THAILAND: Two PTT units get together

Shareholders of PTT Chemical (PTTCH) and PTT Aromatics and Refining (PTTAR) have approved a merger between the two PTT subsidiaries, to create the third-biggest petrochemical firm in Southeast Asia, behind Petronas Chemical and Siam Cement Group (SCG), in terms of enterprise value.

About 99 per cent of PTTAR's shareholders agreed to the merger, while 96 per cent of PTTCH shareholders gave it a nod.

PTTCH president and chief executive Veerasak Kositpaisal said the business growth of the newly merged company was still being evaluated, as prices for olefins products were expected to bottom out starting from next year, while prices for paraxylene products had been good since the final quarter of last year.

Parent company PTT has targeted revenue of Bt400 billion for the merged company this year, although the target was set before the global oil price skyrocketed. It is now steady at about US$120 per barrel.

Both companies are working on the merger process, which is already about 80 per cent complete. Shares of the new company are expected to be traded on the Thai stock market in August.

Veerasak said PTTCH's revenue in the first quarter of this year should be higher than that in the first quarter of 2010, thanks to increased production volume and higher product prices.

PTTAR president and chief executive Bowon Vongsinudom said the merged company would have the opportunity for synergies in manufacturing new petrochemical products such as acrylonitrile butadiene styrene (ABS), polycarbonate and propylene oxide, which can be used in the automotive industry.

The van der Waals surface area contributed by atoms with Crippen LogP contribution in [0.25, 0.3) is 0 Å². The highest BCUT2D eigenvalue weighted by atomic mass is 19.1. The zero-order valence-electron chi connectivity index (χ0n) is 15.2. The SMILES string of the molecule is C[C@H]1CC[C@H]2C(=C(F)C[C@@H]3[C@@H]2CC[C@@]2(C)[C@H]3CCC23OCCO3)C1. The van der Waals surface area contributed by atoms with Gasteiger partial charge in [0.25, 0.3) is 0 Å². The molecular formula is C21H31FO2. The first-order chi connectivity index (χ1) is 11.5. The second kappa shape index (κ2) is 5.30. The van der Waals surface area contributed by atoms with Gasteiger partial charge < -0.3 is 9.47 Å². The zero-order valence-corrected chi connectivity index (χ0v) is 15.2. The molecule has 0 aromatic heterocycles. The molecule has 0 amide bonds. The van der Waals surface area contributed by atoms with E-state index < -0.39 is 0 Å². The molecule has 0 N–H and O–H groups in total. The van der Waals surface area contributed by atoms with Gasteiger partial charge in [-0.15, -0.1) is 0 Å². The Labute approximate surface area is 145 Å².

It is expected that the earnings of the merged company from synergies in the existing business of both companies - before interest, tax, depreciation and amortisation - will range between $80 million (Bt2.39 billion) and $154 million per annum, depending on world oil and petrochemical prices.

The minimum scenario of $80 million is based on the assumption of a Dubai crude oil price of $62 per barrel, while the maximum is based on a Dubai crude price of $130 per barrel. Therefore, the new company seems likely to benefit by nearly $154 million per year from the synergy, thanks to the current high oil price.

"It would have been difficult to achieve such a benefit if we had not been able to merge with PTTCH because each company had the priority of benefiting its shareholders. So the synergy may not have taken place," he said.

Fewer risks

Bowon said the merger would also reduce risks from fluctuations in world petrochemical prices, as the upturn and downturn periods of olefins and aromatics products were different. Prices for aromatics products are expected to be good over the next one or two years, while prices for olefins products will be good two to three years hence.

Bowon said PTTAR's profit in the first quarter of this year was likely to be higher than that in both the previous quarter and the corresponding quarter of 2010, thanks to higher petrochemical prices - such as those for paraxylene and benzene - and increased demand for petrochemical products, particularly from emerging markets.

Paraxylene spread, for example, was about $700 per tonne in the first quarter of this year, compared with $400 in the final quarter of last year and $550 a year ago.

He said paraxylene plants in Japan - the world's largest exporter of such petrochemical products, with a volume of 2 million tonnes per year - had to delay plans to start new production. At the same time, demand, particularly from the emerging markets, is continuously increasing, so prices remain high.(Syed Rashid Ali, Karachi, Pakistan)